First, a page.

Last night my website went down for reasons unknown, and gave me a 500 Internal Error. So I got into a chat with Dreamhosts’ customer service people, who haven’t been very helpful in the past, and this is what happened:
[10:22:33] Daniel: seems that your user ‘desertsun’ is hitting our process watcher on the server pretty hard. The process watcher is in place to kill any process that runs to high as per the shared instance
[10:23:02] Tim: What would be causing that?
[10:23:14] Daniel: your domain user hit procwatch 3265 times today already which is very high
[10:23:26] Tim: as far as I know, I’ve only got a standard WordPress blog running
[10:23:40] Daniel: [provides list of IP addresses hitting my site]
[10:24:03] Daniel: might be a factor ^ the first number is the amount of hits from the following IPs
[10:24:57] Tim: So if too many people visit my blog it gets shut down?!
[10:26:02] Daniel: negative that can be a factor of your spike in resource usage, those IPs are pretty heavy hitting, more than likely a bot . but it will stem down to your optimization for the site itself
[10:26:32] Tim: So how do I solve that? I’m not doing anything to attract the bots, it’s just a personal blog with a standard WordPress installation
[10:26:47] Daniel: I would recommend review these guide to look into your usage issue and follow the steps to correct [provides links to various guides on how to sort your own problems out, all of which assumes you have IT skills which go beyond basic]
[10:27:55] Tim: Okay, look…I need a web host that can handle hosting a simple blog with 1k visitors per day without my having to teach myself web optimization
The chat gets disconnected. After 10 mins, I get another guy.
[10:49:21] Chris S: Okay so if the site is hitting procwatch, unfortunately some optimization of the site would need to be done. Traffic can be a factor but usually its also whats installed and running on the site. As for any IPs from bots that may be hitting the site too many times, they can be blocked via htaccess file.
[10:50:02] Tim: What’s installed is a standard WordPress install with a standard template.
[10:50:34] Tim: Is Dreamhost really incapable of handling this sort of install?
[10:51:04] Chris S: Thats not the issue
[10:51:18] Tim: then what is? I’m not an IT guy.
[10:51:20] Chris S: There is something running under your user desertsun that is hitting the limits of the shared service
[10:51:30] Tim: right, but what it is?
[10:51:35] Chris S: Could be a plugin, script, theme, etc
[10:51:49] Tim: And you can’t tell me? As I said, it’s a standard WordPress install. Nothing modified by me or anyone else. Some plugins, though.
[10:52:28] Chris S: Unfortunately the process only comes up as php56.cgi which doesn’t contain specific information
[10:52:48] Chris S: those type of processes are usually from plugins or theme or any scripts set to run on the server for the site
[10:52:56] Tim: So basically you cannot host my blog on a standard WordPress install, and you’ll shut it down and tell me to fix it myself?
[10:54:09] Chris S: We can host the site but if there are issues with your user hitting the limits on the shared server, that is up to you to correct. We don’t optimize site or manage them that is the responsibility of the website owner or whoever manages it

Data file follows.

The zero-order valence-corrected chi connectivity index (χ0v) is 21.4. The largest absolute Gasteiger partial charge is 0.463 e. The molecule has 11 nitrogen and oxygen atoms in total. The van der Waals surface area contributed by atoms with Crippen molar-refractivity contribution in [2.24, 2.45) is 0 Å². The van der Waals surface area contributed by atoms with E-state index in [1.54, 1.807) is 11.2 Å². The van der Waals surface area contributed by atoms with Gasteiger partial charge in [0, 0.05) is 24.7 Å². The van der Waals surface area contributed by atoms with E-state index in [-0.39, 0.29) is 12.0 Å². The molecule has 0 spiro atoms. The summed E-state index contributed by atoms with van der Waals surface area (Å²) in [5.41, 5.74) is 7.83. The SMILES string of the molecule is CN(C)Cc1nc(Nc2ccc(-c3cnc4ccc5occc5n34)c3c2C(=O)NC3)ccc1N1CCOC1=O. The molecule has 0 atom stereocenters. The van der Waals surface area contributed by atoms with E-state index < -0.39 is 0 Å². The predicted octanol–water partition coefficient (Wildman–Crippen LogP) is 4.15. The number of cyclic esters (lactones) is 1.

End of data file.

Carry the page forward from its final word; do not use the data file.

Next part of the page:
[10:54:56] Chris S: [Provides link to site which isn’t very helpful]
[10:55:12] Chris S: You can find more information regarding the procwatch service on shared at the link above.
[10:55:15] Tim: Yeah, I’m not an IT guy
[10:55:56] Tim: I’ve read the link. Sorry, but I’ve run this blog for years, never a problem until today. Now I hear I need to teach myself web optimisation. This standard of service is absolutely appalling
[10:58:06] Chris S: I do apologize but if the user is hitting limits on the server, optimization would be required and thats not something that we directly handle 🙁
[10:58:33] Chris S: I’ve checked the logs and verified that the user is logging entries on the procwatch logs to confirm
[10:58:34] Tim: No, but you can’t even tell whether it is an optimisation problem.
[10:59:03] Tim: Which process is causing the problem? Which plugin? It’s a standard WordPress install!
[11:00:05] Tim: And my site has been down over an hour. How is it still hitting the limits?
[11:00:20] Chris S: Let me see what I can find for you
[11:00:22] Chris S: one moment please
[11:07:16] Chris S: I think its WordFence
[11:07:19] Chris S: Still checking
[11:07:32] Tim: okay. That got installed recently, so could be
[11:07:52] Tim: I was having a lot of brute-force attacks on my site
[11:07:55] Chris S: All the processes I’m seeing are coming from [provides list of WordFence processes that are running wild]
[11:08:21] Tim: yes, that would be it I think
[11:08:34] Tim: does WordFence usually cause these problems?
[11:10:33] Chris S: I’ve seen it cause problems before not necessarily this.
[11:10:59] Tim: Yes, I think it was the live tracking feature of WordFence
And it was. Last week I got a load of warnings of a brute force attack on my site’s login, so I installed the WordFence plugin. Unbeknownst to me it runs a live IP tracker of everything accessing the site, so when a bunch of MSN bots (!) started pinging me incessantly, it used up all the memory on the (shared) server. I disabled the plugin and everything returned to normal. Had I not persisted with the customer service guy, I’d have been fobbed off with a load of links telling me to optimise my site, which would have done nothing to solve the problem.
Of course, when similar problems have arisen in the past they’ve been quick to try to flog me a VPS or some other upgrade, so perhaps they’re being unhelpful on purpose?